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Research on the Long-term Effects of Radioactive Fallout in Kazakhstan

On August 29, 1991, the country of Kazakhstan announced that it would end all nuclear testing at the northern Semipalatinsk range and close the testing site after nearly forty years of experimenting with nuclear devices. After hundreds of nuclear tests, many have wondered just how much damage has been done. Enter Professor Katie Purvis-Roberts of the Joint Science Department of the Claremont Colleges.

Professor Purvis-Roberts has been a part of a study that has examined the environmental and health impacts of the nuclear testing in the former Soviet nation. She has already traveled to Kazakhstan three times to be a part of the project. She is particularly interested in how those who live near the testing site cope with the idea of interacting with such a decimated environment. The study is also looking at the longterm health effects of the exposure to radioactive material. Using both historical and environmental data, the study promises to produce informative and amazing results. She plans to return to Kazakhstan next summer to complete the study and present her findings.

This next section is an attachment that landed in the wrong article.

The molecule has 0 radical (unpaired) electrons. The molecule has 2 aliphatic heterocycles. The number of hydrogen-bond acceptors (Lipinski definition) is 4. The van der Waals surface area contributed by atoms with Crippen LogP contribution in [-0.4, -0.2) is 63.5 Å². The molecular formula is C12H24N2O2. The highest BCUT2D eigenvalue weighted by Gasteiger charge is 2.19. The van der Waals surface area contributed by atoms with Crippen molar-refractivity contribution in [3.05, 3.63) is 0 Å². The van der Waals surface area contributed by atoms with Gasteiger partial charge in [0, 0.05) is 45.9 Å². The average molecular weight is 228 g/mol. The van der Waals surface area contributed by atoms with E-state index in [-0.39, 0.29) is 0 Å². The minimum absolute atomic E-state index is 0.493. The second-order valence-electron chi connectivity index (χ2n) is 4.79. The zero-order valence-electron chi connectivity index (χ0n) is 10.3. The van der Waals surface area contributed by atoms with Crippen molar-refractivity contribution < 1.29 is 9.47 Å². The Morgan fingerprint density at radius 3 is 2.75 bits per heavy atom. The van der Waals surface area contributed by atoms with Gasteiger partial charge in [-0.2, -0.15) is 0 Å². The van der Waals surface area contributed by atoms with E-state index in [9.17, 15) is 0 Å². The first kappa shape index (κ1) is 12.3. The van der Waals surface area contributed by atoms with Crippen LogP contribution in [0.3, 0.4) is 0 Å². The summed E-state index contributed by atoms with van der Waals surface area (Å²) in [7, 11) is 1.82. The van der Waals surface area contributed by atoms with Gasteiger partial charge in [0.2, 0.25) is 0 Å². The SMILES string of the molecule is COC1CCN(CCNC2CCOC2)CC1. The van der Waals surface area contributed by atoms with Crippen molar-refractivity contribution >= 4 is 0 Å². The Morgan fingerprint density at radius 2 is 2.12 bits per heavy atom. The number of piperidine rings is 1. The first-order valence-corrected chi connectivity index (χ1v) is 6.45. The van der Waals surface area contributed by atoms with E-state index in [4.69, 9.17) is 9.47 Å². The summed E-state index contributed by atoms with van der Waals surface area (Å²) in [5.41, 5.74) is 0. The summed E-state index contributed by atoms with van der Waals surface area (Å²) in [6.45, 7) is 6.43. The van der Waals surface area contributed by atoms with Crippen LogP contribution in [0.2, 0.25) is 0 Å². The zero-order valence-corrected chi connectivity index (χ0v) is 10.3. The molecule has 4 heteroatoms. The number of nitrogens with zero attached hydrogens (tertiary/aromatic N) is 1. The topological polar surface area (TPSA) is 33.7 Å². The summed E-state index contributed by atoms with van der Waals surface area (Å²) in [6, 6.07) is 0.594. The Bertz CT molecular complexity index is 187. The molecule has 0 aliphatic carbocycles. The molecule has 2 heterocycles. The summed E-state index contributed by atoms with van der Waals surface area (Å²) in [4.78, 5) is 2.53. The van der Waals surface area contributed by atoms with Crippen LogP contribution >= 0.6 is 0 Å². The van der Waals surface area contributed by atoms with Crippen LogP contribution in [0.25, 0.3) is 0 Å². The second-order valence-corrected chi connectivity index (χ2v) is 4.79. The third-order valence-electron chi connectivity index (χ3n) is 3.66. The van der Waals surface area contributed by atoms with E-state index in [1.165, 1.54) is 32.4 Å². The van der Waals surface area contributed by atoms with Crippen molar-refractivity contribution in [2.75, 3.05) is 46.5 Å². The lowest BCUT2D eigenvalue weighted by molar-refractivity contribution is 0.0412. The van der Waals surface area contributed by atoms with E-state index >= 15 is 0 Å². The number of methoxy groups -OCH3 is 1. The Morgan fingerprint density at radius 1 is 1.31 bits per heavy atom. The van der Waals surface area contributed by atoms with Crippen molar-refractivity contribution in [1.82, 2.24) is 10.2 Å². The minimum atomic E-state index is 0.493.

In addition to this fantastic experience, Purvis-Roberts is also a Visiting Scientist at the National Center for Atmospheric Research. She received both her M.A. and Ph.D. from Princeton University. This Iecture is part of the ongoing Athenaeum series The Environment in Crisis.